Equity, Diversity and Inclusion

Can a board game make you less sexist?

Ceri Parker
Previously Commissioning Editor, Agenda, World Economic Forum
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Games should be taken seriously.

In economics and politics, “game theory” has become a fashionable term for gleaning insights from the way video games use incentives to persuade us to behave in a certain way. And now a new academic paper suggests that something as simple as playing a flashcard game could help to break down sexist stereotypes.

The key, though, is that players can’t suspect that the game has worthy intentions: that would be no fun. According to research conducted at Dartmouth College published by Cyberpsychology: Journal of Psychosocial Research on Cyberspace, the game must use “embedded” design – sneaking a social purpose into a genuinely enjoyable format – rather than relying on overt messages.

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Figure 2 from Cyberpsychology: Journal of Psychosocial Research on Cyberspace, 9(3), article 1: This image shows the percentage of participants who assigned “scientist” to a female character. Via EurekAlert!

In the game Awkward Moment, which was designed using funding from a National Science Foundation grant to challenge gender stereotypes and implicit bias in STEM, players compare the best way to respond to various cringe-inducing scenarios. It just happens that some of these include encountering sexism, like the commonplace blight of patronising clothing: “While shopping at the mall, you notice a store is selling t-shirts for girls that say, ‘Math is hard.'” Players then have to decide how best to respond (I would like to see NASA’s female chief scientist, Dr Ellen Stofan, publicly send all similar T-shirts on a one-way trip to Mars – but that’s just me).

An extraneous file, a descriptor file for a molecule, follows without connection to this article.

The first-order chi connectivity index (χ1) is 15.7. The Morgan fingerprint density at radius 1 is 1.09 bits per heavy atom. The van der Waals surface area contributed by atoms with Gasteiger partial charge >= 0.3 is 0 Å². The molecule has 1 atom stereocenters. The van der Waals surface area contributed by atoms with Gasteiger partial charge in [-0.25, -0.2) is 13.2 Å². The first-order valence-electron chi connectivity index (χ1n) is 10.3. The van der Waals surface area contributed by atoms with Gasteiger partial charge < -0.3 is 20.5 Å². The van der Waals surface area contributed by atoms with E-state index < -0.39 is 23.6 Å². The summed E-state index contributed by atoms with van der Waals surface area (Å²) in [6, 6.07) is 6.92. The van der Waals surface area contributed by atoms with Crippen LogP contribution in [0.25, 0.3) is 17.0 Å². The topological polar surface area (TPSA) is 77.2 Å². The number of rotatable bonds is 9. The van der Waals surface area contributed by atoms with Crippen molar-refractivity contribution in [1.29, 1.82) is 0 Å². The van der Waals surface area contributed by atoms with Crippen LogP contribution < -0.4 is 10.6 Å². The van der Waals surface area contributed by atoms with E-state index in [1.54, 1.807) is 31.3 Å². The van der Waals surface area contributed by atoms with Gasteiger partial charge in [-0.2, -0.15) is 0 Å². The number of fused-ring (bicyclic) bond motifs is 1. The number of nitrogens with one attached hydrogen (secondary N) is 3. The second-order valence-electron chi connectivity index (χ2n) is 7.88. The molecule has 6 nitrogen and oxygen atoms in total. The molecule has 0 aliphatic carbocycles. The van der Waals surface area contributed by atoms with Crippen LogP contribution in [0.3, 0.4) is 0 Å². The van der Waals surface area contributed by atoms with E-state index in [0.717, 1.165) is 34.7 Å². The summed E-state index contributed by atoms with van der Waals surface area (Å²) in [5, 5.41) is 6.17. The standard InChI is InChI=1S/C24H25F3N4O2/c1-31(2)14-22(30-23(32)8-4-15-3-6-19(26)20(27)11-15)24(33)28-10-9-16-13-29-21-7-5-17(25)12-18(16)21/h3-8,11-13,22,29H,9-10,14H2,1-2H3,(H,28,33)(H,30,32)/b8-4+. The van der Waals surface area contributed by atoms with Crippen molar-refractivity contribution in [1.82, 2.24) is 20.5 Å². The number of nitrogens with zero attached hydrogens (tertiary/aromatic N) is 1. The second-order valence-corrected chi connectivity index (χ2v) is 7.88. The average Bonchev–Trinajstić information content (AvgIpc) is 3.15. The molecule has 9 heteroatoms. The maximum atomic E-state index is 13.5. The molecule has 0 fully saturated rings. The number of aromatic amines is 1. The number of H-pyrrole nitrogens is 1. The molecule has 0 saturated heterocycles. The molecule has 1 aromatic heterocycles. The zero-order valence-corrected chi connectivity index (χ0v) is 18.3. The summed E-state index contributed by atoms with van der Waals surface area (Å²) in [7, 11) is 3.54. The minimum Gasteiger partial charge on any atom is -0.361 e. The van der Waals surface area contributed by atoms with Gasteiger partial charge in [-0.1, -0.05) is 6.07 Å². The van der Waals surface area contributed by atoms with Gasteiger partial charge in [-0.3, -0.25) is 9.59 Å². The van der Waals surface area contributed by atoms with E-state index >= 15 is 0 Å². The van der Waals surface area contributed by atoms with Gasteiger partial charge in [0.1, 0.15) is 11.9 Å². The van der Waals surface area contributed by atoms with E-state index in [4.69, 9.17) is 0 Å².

Strikingly, just thinking about how to respond in situations like this seemed to prompt players to see gender differently. After playing Awkward Moment, people were asked to match pictures of men and women with possible job roles. Those who had played just one round of the game matched a woman with the “scientist” job title 58% of the time – 33% more than a control group who did not play any game at all, and 40% more than a group who played a neutral game that did not include any reference to gender bias.

Author: Ceri Parker is a commissioning editor for Forum:Agenda

Image: A woman is silhouetted next to a solar panel display at the fourth International Photovoltaic Power Generation (PV) Expo in Tokyo. REUTERS/Yuriko Nakao

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